So who do you rank and who do you strike? Well, picking an arbitration panel is much like picking a jury, in that you might not know who you want, but you usually know who you don’t want to hear your case. FINRA will provide you with background information on each arbitrator as well as a list of any award(s) they have made in the past. You can download these awards for free from the FINRA website. While they are no substitute for a jury verdict or findings of fact and conclusions of law, they can be indicative of how a potential arbitrator may rule in your case. Review and analyze the awards. Another great resource is the Public Investors Arbitration Bar Association. (“PIABA”) PIABA’s membership is made up of lawyers who devote a significant part of their practice to disputes like yours and can usually tell you a little bit about some of the proposed arbitrators on your lists.
Also, keep in mind that the system is not perfect. If BDs seem to frequently pick a particular arbitrator, there is probably a good reason for that. Many of the arbitrators on your lists are retirees who supplement their retirement income by becoming arbitrators. If they enter a big award against a BD, they usually will never sit on a panel again. Arbitrators can become jaded with experience as well. What appears outrageous the first time an arbitrator sees it, understandably becomes less so when that person has been presented with much more egregious conduct in his or her last 25 cases. This is usually your only chance to participate in this process, so be sure you get it right. Be prepared and choose wisely.
“I’ve submitted my strikes and rankings. What happens now?”
Once you have submitted your strikes and rankings, FINRA will send you a letter identifying the members of your arbitration panel, as well as its chair. This letter will also usually identify a time and dial-in number for your Initial Pre-Hearing Conference. (“IPHC”) The IPHC is held telephonically and a number of things usually take place during that conference, including but not limited to:
- The arbitrators will take their oaths;
- The parties will be asked to accept the panel or offer any objections;
- The parties may argue any pending motions if the panel is inclined to hear them;
- The parties and the panel will discuss their availability and preferences for the scheduling order that will ultimately govern their dispute, frequently including a discovery cutoff date, a date by which dispositive and other prehearing motions must be filed and a date for a hearing on the merits.
The panel can and frequently will take up other items during the IPHC. In any event, you should call your opposing counsel and try and iron out some of these issues prior to the IPHC. It usually results in a much shorter and more organized hearing for all involved.
Discovery and Other Prehearing Matters
Discovery in FINRA arbitration is far more narrow than what you might traditionally ask for and be entitled to in a lawsuit at the Courthouse. You generally will not be entitled to depose any of the witnesses you expect to testify at your hearing on the merits. You are, however, entitled to document production from any party and can also ask the panel to subpoena items from third parties if needed. Additionally, and in part to curtail rampant discovery abuses by BDs in the past, FINRA has published a discovery guide for parties and arbitrators which specifically provides that a BD or associated person shall produce certain specific documents in customer disputes. Notwithstanding, BD’s and associated persons frequently ignore the guide and attempt to limit your right to discovery to those documents you already have – statements, account agreements, happiness letters, etc. Your experience will vary based upon the integrity of your opponents and their counsel and your arbitrators’ tolerance for discovery abuse and chicanery.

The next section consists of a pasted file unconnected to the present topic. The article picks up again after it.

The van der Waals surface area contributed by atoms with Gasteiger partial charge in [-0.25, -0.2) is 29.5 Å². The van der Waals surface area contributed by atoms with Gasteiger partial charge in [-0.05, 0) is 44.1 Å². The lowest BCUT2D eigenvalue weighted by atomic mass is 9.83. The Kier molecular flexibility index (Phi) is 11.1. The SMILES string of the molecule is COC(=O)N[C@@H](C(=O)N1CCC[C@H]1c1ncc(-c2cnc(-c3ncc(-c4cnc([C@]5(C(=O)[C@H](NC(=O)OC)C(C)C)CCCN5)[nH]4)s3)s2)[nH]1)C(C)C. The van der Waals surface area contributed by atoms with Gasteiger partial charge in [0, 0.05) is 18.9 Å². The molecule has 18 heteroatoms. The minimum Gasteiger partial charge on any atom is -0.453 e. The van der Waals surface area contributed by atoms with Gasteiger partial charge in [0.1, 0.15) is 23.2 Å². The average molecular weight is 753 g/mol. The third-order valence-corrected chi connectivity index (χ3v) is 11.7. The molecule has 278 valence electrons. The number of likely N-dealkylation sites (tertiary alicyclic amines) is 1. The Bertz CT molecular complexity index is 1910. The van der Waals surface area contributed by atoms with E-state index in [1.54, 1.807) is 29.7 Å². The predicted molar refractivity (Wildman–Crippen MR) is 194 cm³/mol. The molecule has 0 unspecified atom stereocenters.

Pretrial motions are also far less frequent and dispositive motions are expressly discouraged. As there is usually going to be some issue that must be heard on its merits, arbitrators are generally inclined to err on the side of letting such matters be heard and resolved at your final hearing on the merits. You will usually have a final prehearing conference sometime in the 60 days before your final hearing. Also, unless the parties agree or the panel has ordered otherwise, the parties are required to exchange witness and exhibit lists 20 days prior to the final hearing. If something is not disclosed or exchanged at this time or prior to this time, the arbitrators will likely refuse to consider it.
Final Hearing and Award
Your final hearing on the merits will usually proceed in a conference room or classroom in FINRA’s offices in Houston or Dallas. The proceedings are usually recorded on cassette tapes and that record is preserved for review if necessary. Arbitrators will generally defer to counsel to put on their respective claims and defenses and offer their evidence. Likewise, although you can raise evidentiary issues with the panel at your final hearing, arbitrators generally are going to let all of the evidence come in rather than risk being reversed for failing to consider something a reviewing tribunal deems relevant. Upon closing of the record, a majority of the arbitrators render a written award. FINRA rules suggest that the panel render its award within 30 days of the closing of the record, but they generally do so long before the 30 day period has expired. Although BD’s often pay the awards immediately when relief is afforded to the customer, a judgment can be entered upon the award in any court of competent jurisdiction.
This article is not intended to be a comprehensive guide to the FINRA arbitration process, but rather a primer to familiarize the unwary practitioner with some of the more basic aspects of the process. Your experience may vary. Good luck and be vigilant!
Steven D. Urban is a sole proprietor with the Law Offices of Steven D. Urban and is Board-certified in Consumer and Commercial Law. He has written and spoken on investor disputes and counseled hundreds of aggrieved investors over the years. He can be reached at (512)761-8529, by email at email@example.com .
 Johnson, Carrie. “SEC Approves One Watchdog For Brokers Big and Small”. The Washington Post. July 27, 2007. Page D02.